Breathtaking simulation shows potential tsunami in the Pacific Northwest (VIDEO)

Feb 24 2023, 10:42 pm


The simulation is not meant to provide insights into what would happen in Canada, however.

So Daily Hive Urbanized reached out to Brindley Smith, a Seismic Analyst with the Canadian Hazards Information Service, to learn more.

Imagining a magnitude 9 earthquake in the Cascadia region

If there’s an earthquake and resulting tsunami, just like in the simulation, what would happen here in Canada?

“For an earthquake of this size and rupture pattern, the tsunami would impact coasts around the Pacific Ocean, and on our western coastline would reach heights of 20 to 30 meters,” said Smith.

“The areas most vulnerable to this are those exposed to the open ocean, especially inlets, and may be indicated in municipal tsunami zone maps.”

According to Smith, coastal communities could have low-level flooding, but the currents would be “strong and erratic,” so people should generally stay away from marinas and beaches.

“As a result of the dramatic shifts of the North American and Juan de Fuca Plates during the earthquake, communities on the west coast of Vancouver Island are expected to subside as much as one to two meters,” said Smith.

“The shaking from such an earthquake will be felt hundreds, if not thousands, of kilometres away,” said Smith.

“For major earthquakes, there are associated hazards of landslides, liquefaction, and tsunami over a wide area as well.”

The last “big one”

“The last megathrust event along the Cascadia Subduction Zone took place on January 26th, 1700,” said Smith.

“The fault is located roughly 150 km offshore and ruptures every several hundred years. There is greater likelihood, however, of large (M~7) inland earthquakes, located much closer to major cities, with damaging events occurring on a roughly decadal scale.”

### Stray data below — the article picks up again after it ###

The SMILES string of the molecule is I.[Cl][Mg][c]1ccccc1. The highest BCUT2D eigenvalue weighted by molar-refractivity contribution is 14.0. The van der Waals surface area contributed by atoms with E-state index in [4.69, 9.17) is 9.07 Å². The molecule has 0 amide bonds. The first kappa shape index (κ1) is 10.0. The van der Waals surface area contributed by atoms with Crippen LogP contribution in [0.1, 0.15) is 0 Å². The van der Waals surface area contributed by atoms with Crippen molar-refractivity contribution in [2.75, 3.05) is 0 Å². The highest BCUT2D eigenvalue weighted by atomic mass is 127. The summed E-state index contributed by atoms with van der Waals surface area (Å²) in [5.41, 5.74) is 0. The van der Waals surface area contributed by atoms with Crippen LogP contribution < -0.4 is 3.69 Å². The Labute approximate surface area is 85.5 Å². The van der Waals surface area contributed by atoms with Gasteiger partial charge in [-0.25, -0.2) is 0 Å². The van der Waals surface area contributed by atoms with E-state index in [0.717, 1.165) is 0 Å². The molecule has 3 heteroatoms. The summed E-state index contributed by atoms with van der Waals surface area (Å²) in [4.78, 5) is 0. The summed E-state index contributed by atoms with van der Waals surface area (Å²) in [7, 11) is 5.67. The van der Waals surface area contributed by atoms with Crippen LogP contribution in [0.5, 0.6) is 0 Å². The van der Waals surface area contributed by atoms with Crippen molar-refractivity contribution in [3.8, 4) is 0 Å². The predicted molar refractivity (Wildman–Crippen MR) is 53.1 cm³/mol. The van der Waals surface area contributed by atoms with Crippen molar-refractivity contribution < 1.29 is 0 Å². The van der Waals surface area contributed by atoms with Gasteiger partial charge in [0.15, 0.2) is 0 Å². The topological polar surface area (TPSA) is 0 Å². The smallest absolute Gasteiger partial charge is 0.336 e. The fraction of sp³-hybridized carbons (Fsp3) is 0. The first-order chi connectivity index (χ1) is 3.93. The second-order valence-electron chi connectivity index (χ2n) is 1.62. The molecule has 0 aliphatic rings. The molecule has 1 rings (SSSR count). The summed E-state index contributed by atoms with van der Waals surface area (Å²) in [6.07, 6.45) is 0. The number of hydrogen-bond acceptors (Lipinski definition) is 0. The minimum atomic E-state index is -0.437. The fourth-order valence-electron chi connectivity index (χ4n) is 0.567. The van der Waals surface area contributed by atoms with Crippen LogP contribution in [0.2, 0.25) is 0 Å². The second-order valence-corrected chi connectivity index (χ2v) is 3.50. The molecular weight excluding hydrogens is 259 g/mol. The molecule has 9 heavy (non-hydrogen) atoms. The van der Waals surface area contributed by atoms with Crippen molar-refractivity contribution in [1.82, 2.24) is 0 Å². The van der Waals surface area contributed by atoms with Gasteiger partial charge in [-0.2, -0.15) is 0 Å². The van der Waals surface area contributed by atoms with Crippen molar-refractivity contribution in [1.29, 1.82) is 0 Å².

According to Smith, there have been four magnitude 7 or greater events in South Western BC in the last 130 years.

“The closest megathrust event within the last century was the 1964 magnitude 9.2 earthquake located 120 km east of Anchorage, Alaska. While small buildings saw little damage from the earthquake, damage did occur to large buildings and structures such as bridges,” said Smith.

Preventing earthquake damage

“Since earthquakes cannot be predicted, it is essential that buildings are constructed to building code standards and that people prepare for these events,” said Smith.

We encourage everyone to practice the 3-step process of Drop, Cover, and Hold on, in which your priority upon experiencing an earthquake is to get low, get under a nearby piece of furniture (such as a chair or desk), grab hold of the desk, and wait out the shaking.

Smith says that folks can make their own emergency preparedness kits, too.

Early warnings for earthquakes

Next year, a national earthquake early warning system will be brought online.

It will provide “tens to hundreds of seconds of warning before the strong shaking from the earthquake arrives.”

“This time is invaluable and will give people the critical time they need to Drop, Cover and Hold on, as well as allow an automated system to reduce risks, [for example] by slowing trains or warning incoming airplanes.”

Sarah AndersonSarah Anderson

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